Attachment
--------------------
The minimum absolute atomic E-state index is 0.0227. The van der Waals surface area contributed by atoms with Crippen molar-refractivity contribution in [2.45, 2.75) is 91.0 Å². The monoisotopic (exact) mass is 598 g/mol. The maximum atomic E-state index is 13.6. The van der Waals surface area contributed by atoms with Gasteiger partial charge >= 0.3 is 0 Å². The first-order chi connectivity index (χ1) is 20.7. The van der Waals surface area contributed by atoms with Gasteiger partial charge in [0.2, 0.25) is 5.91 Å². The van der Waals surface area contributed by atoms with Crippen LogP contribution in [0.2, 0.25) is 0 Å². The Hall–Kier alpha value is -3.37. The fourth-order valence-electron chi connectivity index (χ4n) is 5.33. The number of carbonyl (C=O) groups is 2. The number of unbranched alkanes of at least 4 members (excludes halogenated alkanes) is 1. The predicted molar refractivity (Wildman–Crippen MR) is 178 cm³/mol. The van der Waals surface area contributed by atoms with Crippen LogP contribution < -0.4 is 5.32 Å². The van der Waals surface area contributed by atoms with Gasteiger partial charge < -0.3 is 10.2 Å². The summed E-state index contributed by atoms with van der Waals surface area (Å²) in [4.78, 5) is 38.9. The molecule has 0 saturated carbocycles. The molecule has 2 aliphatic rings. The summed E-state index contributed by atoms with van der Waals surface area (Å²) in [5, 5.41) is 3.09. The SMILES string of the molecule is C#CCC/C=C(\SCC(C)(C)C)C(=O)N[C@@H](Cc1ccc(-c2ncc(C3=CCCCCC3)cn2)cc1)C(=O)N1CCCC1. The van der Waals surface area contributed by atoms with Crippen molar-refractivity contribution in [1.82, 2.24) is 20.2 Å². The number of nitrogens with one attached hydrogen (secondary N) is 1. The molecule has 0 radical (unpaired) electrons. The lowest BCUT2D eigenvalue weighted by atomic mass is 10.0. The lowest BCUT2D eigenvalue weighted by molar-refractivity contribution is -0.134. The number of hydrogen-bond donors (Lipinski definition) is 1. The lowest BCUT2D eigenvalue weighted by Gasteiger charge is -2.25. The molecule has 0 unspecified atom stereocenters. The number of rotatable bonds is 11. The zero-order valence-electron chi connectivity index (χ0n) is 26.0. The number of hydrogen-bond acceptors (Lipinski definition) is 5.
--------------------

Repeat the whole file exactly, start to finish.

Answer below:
The minimum absolute atomic E-state index is 0.0227. The van der Waals surface area contributed by atoms with Crippen molar-refractivity contribution in [2.45, 2.75) is 91.0 Å². The monoisotopic (exact) mass is 598 g/mol. The maximum atomic E-state index is 13.6. The van der Waals surface area contributed by atoms with Gasteiger partial charge >= 0.3 is 0 Å². The first-order chi connectivity index (χ1) is 20.7. The van der Waals surface area contributed by atoms with Gasteiger partial charge in [0.2, 0.25) is 5.91 Å². The van der Waals surface area contributed by atoms with Crippen LogP contribution in [0.2, 0.25) is 0 Å². The Hall–Kier alpha value is -3.37. The fourth-order valence-electron chi connectivity index (χ4n) is 5.33. The number of carbonyl (C=O) groups is 2. The number of unbranched alkanes of at least 4 members (excludes halogenated alkanes) is 1. The predicted molar refractivity (Wildman–Crippen MR) is 178 cm³/mol. The van der Waals surface area contributed by atoms with Crippen LogP contribution < -0.4 is 5.32 Å². The van der Waals surface area contributed by atoms with Gasteiger partial charge < -0.3 is 10.2 Å². The summed E-state index contributed by atoms with van der Waals surface area (Å²) in [4.78, 5) is 38.9. The molecule has 0 saturated carbocycles. The molecule has 2 aliphatic rings. The summed E-state index contributed by atoms with van der Waals surface area (Å²) in [5, 5.41) is 3.09. The SMILES string of the molecule is C#CCC/C=C(\SCC(C)(C)C)C(=O)N[C@@H](Cc1ccc(-c2ncc(C3=CCCCCC3)cn2)cc1)C(=O)N1CCCC1. The van der Waals surface area contributed by atoms with Crippen molar-refractivity contribution in [1.82, 2.24) is 20.2 Å². The number of nitrogens with one attached hydrogen (secondary N) is 1. The molecule has 0 radical (unpaired) electrons. The lowest BCUT2D eigenvalue weighted by atomic mass is 10.0. The lowest BCUT2D eigenvalue weighted by molar-refractivity contribution is -0.134. The number of hydrogen-bond donors (Lipinski definition) is 1. The lowest BCUT2D eigenvalue weighted by Gasteiger charge is -2.25. The molecule has 0 unspecified atom stereocenters. The number of rotatable bonds is 11. The zero-order valence-electron chi connectivity index (χ0n) is 26.0. The number of hydrogen-bond acceptors (Lipinski definition) is 5.